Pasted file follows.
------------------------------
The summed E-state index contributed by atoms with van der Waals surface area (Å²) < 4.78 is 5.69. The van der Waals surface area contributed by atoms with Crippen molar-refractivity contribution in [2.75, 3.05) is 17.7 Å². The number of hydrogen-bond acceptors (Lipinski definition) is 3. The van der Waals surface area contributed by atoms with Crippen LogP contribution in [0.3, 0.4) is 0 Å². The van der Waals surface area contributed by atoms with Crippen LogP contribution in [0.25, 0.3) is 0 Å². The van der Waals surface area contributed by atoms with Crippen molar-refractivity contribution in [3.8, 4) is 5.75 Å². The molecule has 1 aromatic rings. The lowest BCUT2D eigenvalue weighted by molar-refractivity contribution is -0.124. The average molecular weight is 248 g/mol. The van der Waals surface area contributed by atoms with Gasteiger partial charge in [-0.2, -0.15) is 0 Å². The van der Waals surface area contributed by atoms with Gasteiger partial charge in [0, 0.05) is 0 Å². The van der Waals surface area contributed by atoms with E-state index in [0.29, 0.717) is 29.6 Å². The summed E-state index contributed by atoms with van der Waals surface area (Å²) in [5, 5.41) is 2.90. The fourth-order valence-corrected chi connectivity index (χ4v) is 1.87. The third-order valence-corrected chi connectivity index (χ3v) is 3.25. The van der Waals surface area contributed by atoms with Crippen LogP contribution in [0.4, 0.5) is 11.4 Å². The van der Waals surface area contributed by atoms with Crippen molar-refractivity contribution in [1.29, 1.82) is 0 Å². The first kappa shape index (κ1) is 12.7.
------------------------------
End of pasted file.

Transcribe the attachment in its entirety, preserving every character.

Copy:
The summed E-state index contributed by atoms with van der Waals surface area (Å²) < 4.78 is 5.69. The van der Waals surface area contributed by atoms with Crippen molar-refractivity contribution in [2.75, 3.05) is 17.7 Å². The number of hydrogen-bond acceptors (Lipinski definition) is 3. The van der Waals surface area contributed by atoms with Crippen LogP contribution in [0.3, 0.4) is 0 Å². The van der Waals surface area contributed by atoms with Crippen LogP contribution in [0.25, 0.3) is 0 Å². The van der Waals surface area contributed by atoms with Crippen molar-refractivity contribution in [3.8, 4) is 5.75 Å². The molecule has 1 aromatic rings. The lowest BCUT2D eigenvalue weighted by molar-refractivity contribution is -0.124. The average molecular weight is 248 g/mol. The van der Waals surface area contributed by atoms with Gasteiger partial charge in [-0.2, -0.15) is 0 Å². The van der Waals surface area contributed by atoms with Gasteiger partial charge in [0, 0.05) is 0 Å². The van der Waals surface area contributed by atoms with E-state index in [0.29, 0.717) is 29.6 Å². The summed E-state index contributed by atoms with van der Waals surface area (Å²) in [5, 5.41) is 2.90. The fourth-order valence-corrected chi connectivity index (χ4v) is 1.87. The third-order valence-corrected chi connectivity index (χ3v) is 3.25. The van der Waals surface area contributed by atoms with Crippen LogP contribution in [0.4, 0.5) is 11.4 Å². The van der Waals surface area contributed by atoms with Crippen molar-refractivity contribution in [1.29, 1.82) is 0 Å². The first kappa shape index (κ1) is 12.7.